1. author — Rachel Stern
  2. published in — http://www.lavalette.com/a-conversation-with-nicolai-howalt/
  3. year — 2013

Nature and culture, like life and death, are constantly present in my work, but I don’t see them as opposites. They’re interwoven and interdependent — a relationship I keep coming back to explore.

Nicolai Howalt is a Danish artist whose photographic work spans documentary, conceptual, and installation modes. He has exhibited around the world, including Bruce Silverstein Gallery in New York, The National Museum of Denmark, and the Center for Fotografi in Stockholm, among other venues. His work is held in numerous international collections, including the Museum of Fine Arts, Houston, Maison Europeenne de Photographie, Paris, France, and The Israel Museum, Jerusalem. Howalt has collaborated with Danish artist Trine Søndergaard on several projects and books, including How to Hunt (Hatje Cantz, 2011) and Dying Birds (Hassla, 2010), and their work was published in Lay Flat 01: Remain in Light (Lay Flat, 2009). Howalt currently lives and works in Copenhagen, Denmark.

Rachel Stern: The history of photography is deeply entrenched in the recording of death. From funerary portraiture to the documentation of war and tragedy, the photograph is often able to function as a substitute for a physical memento of the dead. In works like Megafossil and Endings you seem to use the physical dead itself (ashes and a fossilized tree) to create imagery which address something else. What are your ideas about the relationship between the physicality of death and the imagery of death?

Nicolai Howalt: I’m not sure whether I’m interested in death as an isolated theme. I see death more as an unavoidable aspect of life — part of a continuum. In general, I’d say I’m more interested in connections and relationships than oppositions and dichotomies. While death is clearly an aspect of my work, I see it as a part of my investigation of life.

Endings is a series of images of cremation ashes — human remains. The title implies an ending of sorts, but also a denial of obliteration in some kind of eternity. Through the use of 2-3 kilograms of the chemical element strontium, we can all be reduced to remains in the world in some form or other. Human remains which remain, contravening the ‘ashes to ashes, dust to dust’ of our western burial ritual. We leave behind an inorganic, non-degradable mass, yet an element that can enter into new compounds and from there begin a new cycle. I have a quote from T.S. Eliot that I like: “The end is where we start from.” Our ashes may be stripped of anything recognizable and devoid of any meaningful context, yet they remain — as eternal as the night skies I see them bearing such a striking resemblance to in the works.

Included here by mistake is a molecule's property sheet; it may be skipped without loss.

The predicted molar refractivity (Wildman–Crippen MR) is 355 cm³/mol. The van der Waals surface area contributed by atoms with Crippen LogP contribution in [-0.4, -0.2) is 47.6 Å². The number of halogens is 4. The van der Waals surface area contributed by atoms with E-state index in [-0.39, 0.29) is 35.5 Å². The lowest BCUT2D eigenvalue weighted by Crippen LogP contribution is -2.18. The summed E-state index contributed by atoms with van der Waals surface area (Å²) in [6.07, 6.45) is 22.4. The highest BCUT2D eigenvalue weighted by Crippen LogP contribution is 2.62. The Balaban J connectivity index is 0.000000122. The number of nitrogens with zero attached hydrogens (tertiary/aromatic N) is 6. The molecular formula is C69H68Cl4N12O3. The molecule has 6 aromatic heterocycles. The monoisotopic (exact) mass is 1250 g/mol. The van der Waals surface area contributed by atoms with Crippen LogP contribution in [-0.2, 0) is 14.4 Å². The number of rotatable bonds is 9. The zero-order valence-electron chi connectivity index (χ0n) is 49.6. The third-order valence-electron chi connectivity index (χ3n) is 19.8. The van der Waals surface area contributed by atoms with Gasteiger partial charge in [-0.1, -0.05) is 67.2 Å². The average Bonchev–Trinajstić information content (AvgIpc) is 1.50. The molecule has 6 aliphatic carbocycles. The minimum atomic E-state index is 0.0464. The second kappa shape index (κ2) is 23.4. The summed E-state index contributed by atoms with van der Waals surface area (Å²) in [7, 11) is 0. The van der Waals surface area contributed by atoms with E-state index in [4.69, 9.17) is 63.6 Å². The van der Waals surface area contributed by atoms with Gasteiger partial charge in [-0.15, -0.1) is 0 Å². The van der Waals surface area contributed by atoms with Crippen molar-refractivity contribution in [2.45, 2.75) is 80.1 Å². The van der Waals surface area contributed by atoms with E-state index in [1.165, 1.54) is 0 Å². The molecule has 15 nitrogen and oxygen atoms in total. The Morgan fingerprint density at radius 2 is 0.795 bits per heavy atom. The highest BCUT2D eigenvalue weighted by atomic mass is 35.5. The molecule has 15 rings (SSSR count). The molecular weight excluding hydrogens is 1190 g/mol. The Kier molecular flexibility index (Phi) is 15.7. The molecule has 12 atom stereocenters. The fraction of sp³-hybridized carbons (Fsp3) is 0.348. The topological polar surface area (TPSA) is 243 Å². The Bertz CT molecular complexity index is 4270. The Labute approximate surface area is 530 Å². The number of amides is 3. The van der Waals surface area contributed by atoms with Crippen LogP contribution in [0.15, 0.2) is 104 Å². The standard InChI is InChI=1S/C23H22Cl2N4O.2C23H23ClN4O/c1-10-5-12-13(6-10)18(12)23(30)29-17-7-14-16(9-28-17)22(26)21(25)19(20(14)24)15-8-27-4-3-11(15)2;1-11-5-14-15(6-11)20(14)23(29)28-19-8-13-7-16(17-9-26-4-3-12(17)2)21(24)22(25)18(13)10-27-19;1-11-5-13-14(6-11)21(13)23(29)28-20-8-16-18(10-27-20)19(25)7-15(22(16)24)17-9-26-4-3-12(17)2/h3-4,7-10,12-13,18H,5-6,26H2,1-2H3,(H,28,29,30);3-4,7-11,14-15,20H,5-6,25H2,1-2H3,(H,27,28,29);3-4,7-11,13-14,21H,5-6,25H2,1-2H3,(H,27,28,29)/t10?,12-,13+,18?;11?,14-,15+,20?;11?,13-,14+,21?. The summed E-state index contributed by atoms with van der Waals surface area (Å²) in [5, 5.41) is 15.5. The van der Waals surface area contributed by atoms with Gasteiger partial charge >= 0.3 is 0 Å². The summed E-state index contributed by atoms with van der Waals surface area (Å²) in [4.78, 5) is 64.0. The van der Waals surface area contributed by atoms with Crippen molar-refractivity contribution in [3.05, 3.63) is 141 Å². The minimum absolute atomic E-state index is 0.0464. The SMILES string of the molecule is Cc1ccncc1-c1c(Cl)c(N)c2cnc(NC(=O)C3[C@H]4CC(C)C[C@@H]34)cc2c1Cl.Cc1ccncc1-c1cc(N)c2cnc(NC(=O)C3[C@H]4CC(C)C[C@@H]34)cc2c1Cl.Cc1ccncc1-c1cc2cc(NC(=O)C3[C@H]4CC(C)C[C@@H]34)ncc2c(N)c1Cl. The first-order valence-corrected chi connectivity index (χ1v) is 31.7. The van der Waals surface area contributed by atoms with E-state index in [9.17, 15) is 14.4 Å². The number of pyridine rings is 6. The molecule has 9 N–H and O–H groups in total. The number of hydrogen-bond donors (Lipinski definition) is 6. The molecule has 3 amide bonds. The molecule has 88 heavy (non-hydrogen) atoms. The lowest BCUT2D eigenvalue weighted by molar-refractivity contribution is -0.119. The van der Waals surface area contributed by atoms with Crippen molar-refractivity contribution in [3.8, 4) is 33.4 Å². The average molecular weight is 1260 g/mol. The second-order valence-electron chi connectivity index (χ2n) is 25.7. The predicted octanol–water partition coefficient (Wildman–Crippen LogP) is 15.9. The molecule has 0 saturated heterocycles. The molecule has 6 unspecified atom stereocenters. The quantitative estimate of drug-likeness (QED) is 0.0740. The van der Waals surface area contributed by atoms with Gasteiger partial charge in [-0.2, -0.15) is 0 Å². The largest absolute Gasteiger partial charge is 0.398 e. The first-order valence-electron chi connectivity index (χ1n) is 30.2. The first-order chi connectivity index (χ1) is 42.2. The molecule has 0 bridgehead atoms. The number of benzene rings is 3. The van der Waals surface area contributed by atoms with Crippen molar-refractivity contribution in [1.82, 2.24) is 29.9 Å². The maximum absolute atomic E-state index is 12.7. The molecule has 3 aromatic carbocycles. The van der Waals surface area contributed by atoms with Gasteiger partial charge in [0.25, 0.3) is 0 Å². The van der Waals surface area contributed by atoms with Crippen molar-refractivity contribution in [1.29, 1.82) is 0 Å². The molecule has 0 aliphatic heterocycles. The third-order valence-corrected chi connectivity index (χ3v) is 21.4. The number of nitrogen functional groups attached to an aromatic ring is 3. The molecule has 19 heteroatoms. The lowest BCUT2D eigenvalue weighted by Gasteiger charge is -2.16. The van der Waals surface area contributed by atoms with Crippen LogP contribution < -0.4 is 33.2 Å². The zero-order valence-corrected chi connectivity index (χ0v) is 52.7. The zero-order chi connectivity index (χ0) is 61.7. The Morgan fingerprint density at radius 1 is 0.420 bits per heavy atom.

The same question about death and eternity can be asked of Megafossil, a work made in collaboration with the artist Trine Søndergaard. Here, eternity is almost physical — or at least temporal. The tree in the images is between 1,400 and 1,800 years old, one of the oldest trees in Northern Europe, and it’s still alive! The installation at The National Museum of Denmark includes a small exhibition case containing a twig that was growing on the fossilized trunk when we photographed it — a new shoot drawing nourishment and sustenance from an apparently and visually ‘dead’ trunk.

RS: In your diptychs of young boxers, do you tend to be drawn to the photographs from before or after the fight? Are these pictures about anticipation, results, or the not represented time in between?

NH: Boxers consists solely of images of young men taken before and after their first boxing match, outside the ring. Anticipation is key, but the results of the fight are of little interest to me. We cannot know whether they have won or lost, and the portraits are not of winners and losers but of young men who have endured, who have survived an initiation ritual and made the passage from boyhood to manhood.

RS: Your portraits of these boxers are such dramatic documents of the struggle to claim masculinity. The young men seem so tragic and yet resolutely determined. How did you first become interested in boxers? Why is their youth important?

NH: Their youth is important because of what I see as the ritualistic nature of the first fight. I remember it very clearly myself. I was twelve years old when I had my first boxing match. I’ve never forgotten it, and was convinced from the very beginning of the project that the first boxing match is a psychological and existential act that far exceeds the fight itself. It’s the boys’ first time entirely alone in the ring. There’s no one to help them. In my interpretation, they stand on the cusp between being a boy and being a man — it’s as if they experience the loss of innocence between childhood and adulthood from the first to the second image.